Perry has been a staunch supporter of the Tenth Amendment and States Rights. To reiterate what I’ve said before, I oppose the War on Drugs for reasons of general principles (it’s not the purpose of government to save people from themselves), the specific application of constitutional federalism (the Commerce Clause should not apply to the regulation of drugs manufactured and sold within the confines of a single state), and for reasons of budgetary philosophy (making drugs illegal has expanded the size and power of the federal government while increasing the budget deficit; legalizing, regulating and taxing drugs would reduce both the deficit and the harm to individuals and society). My position is not uncommon among conservatives, Republicans, or members of the Tea Party.
So liberals: Stop acting shocked when conservatives come out for decriminalization and legalization. The only reason it is a shock is that you refuse to listen.
Now the followup: In good news for pho restaurants everywhere, Huy Fong Foods announced that Sriracha shipments will resume by the end of the month.
Moreover, Texas Republican state representative Jason Villalba has invited them to come on over to Texas.
Villalba, who has been in office for a little under a year, happens to be a Sriracha fan, but he’s looking to move the company for more than personal reasons. He notes in his letter that in Texas there are no personal or corporate state income taxes and a plentiful non-union labor pool. He also mentions that Forbes Magazine named Texas the best climate in the country to grow a business.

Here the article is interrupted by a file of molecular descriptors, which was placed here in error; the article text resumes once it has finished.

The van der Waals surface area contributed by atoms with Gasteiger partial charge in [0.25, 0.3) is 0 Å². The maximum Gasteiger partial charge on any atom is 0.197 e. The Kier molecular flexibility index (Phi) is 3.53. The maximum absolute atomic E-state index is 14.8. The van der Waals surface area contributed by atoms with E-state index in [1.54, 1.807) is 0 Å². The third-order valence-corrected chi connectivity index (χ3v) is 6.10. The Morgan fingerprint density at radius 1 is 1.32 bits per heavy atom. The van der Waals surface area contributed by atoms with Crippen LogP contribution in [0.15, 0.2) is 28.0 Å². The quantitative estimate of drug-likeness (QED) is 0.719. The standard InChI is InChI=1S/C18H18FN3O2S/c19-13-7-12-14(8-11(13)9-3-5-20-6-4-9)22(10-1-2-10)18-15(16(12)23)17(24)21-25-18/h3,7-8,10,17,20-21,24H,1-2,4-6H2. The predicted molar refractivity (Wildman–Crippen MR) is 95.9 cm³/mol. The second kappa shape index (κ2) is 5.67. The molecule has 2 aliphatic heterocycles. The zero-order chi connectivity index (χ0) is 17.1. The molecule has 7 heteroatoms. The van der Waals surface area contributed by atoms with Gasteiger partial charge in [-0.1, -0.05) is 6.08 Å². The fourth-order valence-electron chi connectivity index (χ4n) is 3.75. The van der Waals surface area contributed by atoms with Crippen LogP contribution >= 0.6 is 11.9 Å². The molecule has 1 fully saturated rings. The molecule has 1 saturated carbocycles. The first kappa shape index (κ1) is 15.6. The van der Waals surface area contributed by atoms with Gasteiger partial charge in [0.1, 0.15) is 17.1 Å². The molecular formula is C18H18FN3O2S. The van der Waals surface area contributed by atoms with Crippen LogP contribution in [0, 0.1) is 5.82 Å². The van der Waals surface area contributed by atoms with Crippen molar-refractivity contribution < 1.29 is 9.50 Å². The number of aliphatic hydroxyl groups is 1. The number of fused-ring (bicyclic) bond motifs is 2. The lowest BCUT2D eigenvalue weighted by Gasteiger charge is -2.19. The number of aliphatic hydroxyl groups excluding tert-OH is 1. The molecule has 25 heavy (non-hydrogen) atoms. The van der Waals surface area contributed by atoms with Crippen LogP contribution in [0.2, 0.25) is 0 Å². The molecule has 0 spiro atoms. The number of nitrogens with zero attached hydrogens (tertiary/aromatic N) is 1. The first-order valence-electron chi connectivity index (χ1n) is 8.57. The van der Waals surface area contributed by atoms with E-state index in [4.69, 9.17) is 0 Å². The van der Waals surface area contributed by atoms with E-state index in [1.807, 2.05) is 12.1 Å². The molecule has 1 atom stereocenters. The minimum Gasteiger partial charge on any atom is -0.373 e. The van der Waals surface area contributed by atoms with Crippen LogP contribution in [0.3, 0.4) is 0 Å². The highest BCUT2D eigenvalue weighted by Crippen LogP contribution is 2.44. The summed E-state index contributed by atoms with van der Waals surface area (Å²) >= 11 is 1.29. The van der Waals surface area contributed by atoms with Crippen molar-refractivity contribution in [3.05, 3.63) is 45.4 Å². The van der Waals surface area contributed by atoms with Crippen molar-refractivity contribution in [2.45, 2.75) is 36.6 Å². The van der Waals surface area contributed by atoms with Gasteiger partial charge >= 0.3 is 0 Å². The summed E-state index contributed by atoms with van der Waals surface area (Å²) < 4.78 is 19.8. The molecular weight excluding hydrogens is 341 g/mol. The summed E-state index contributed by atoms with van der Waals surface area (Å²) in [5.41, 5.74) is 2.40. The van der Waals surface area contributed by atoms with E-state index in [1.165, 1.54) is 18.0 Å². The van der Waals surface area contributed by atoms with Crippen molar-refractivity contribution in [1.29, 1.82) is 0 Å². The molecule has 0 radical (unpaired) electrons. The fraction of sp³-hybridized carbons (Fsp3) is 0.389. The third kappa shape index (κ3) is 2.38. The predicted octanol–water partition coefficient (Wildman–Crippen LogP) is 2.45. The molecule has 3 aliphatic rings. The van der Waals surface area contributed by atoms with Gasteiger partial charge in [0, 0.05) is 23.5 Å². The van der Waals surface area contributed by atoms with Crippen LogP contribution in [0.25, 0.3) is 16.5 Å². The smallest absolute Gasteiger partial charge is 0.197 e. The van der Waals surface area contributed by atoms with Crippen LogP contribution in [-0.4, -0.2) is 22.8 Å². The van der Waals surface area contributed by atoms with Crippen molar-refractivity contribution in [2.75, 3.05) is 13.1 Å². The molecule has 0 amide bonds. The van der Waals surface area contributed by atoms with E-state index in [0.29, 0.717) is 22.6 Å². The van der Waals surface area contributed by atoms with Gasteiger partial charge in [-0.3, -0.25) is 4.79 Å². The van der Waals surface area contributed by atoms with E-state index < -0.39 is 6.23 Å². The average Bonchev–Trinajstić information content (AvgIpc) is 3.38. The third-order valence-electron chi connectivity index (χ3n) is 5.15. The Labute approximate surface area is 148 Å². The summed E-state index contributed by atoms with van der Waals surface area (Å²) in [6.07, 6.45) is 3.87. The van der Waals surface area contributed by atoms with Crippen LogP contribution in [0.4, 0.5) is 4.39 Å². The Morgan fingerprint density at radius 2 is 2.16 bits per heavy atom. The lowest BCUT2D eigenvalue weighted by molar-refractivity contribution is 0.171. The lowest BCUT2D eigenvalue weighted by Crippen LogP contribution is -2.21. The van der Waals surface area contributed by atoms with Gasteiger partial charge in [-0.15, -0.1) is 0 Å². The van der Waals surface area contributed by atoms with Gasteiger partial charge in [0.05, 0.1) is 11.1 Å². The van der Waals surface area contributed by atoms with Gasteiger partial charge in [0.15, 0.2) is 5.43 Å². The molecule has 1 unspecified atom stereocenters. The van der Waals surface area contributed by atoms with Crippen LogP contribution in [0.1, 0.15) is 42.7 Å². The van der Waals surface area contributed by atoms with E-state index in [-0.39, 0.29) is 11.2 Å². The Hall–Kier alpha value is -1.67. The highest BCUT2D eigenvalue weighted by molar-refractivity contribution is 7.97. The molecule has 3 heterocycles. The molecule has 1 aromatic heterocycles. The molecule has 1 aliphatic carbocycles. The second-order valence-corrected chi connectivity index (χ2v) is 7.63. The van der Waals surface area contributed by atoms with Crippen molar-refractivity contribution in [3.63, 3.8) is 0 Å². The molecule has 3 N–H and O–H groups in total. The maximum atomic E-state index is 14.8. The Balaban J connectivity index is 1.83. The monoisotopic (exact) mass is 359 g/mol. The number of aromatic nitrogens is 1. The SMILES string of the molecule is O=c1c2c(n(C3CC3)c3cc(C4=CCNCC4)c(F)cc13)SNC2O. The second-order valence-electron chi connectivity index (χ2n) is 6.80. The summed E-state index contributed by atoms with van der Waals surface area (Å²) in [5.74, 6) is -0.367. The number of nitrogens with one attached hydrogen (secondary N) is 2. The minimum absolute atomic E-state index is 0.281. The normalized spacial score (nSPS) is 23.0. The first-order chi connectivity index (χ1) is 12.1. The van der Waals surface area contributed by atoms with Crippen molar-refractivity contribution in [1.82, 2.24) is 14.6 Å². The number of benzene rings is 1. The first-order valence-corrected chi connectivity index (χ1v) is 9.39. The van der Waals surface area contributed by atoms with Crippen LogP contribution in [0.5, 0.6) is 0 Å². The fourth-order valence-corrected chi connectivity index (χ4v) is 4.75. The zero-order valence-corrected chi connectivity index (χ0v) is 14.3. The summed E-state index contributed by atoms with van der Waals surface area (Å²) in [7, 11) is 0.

“The great state of Texas would welcome you and your employees with open arms if you would consider moving…” reads the letter. “…Texas could provide you with exactly what you need to continue to grow, build and maximize the opportunities of Huy Fong Foods.”
Houston Democratic state rep Gene Wu has also invited them over as well.
No word on whether they’re considering moving or not, but plenty of California businesses have already relocated from California’s failing blue state model to Texas’ booming economy, so it’s certainly possible…
(Hat tip: Instapundit.)
Bloomberg’s health crusade is so unusual because it embraces a political mode usually associated with the right. Conservatives favor regulation of vice and personal behavior, especially related to sex, because they believe that the state has a legitimate role in shaping the culture. Traditional social values, they believe, undergird stable families and a well-functioning community. Liberals traditionally want to remove the government from regulating personal behavior and to deploy it only in the economic realm.
That quote might have had some nodding relationship to reality in, oh, 1980 or so. But it’s certainly not conservatives who have been pushing to:
This poster makes many of the same points:
The idea that modern (as opposed to classical) liberals “want to remove the government from regulating personal behavior” is a naked, vainglorious, self-flattering lie on Chait’s part, and only someone living in the coastal Liberal Reality Bubble could possibly type it with a straight face.
Florida stopped a Mixed Martial Arts (MMA) fight between two consenting adults because they have disabilities. Garrett Holeve is a 23-year-old with Down’s Syndrome, while 28-year-old David Steffin has cerebral palsy.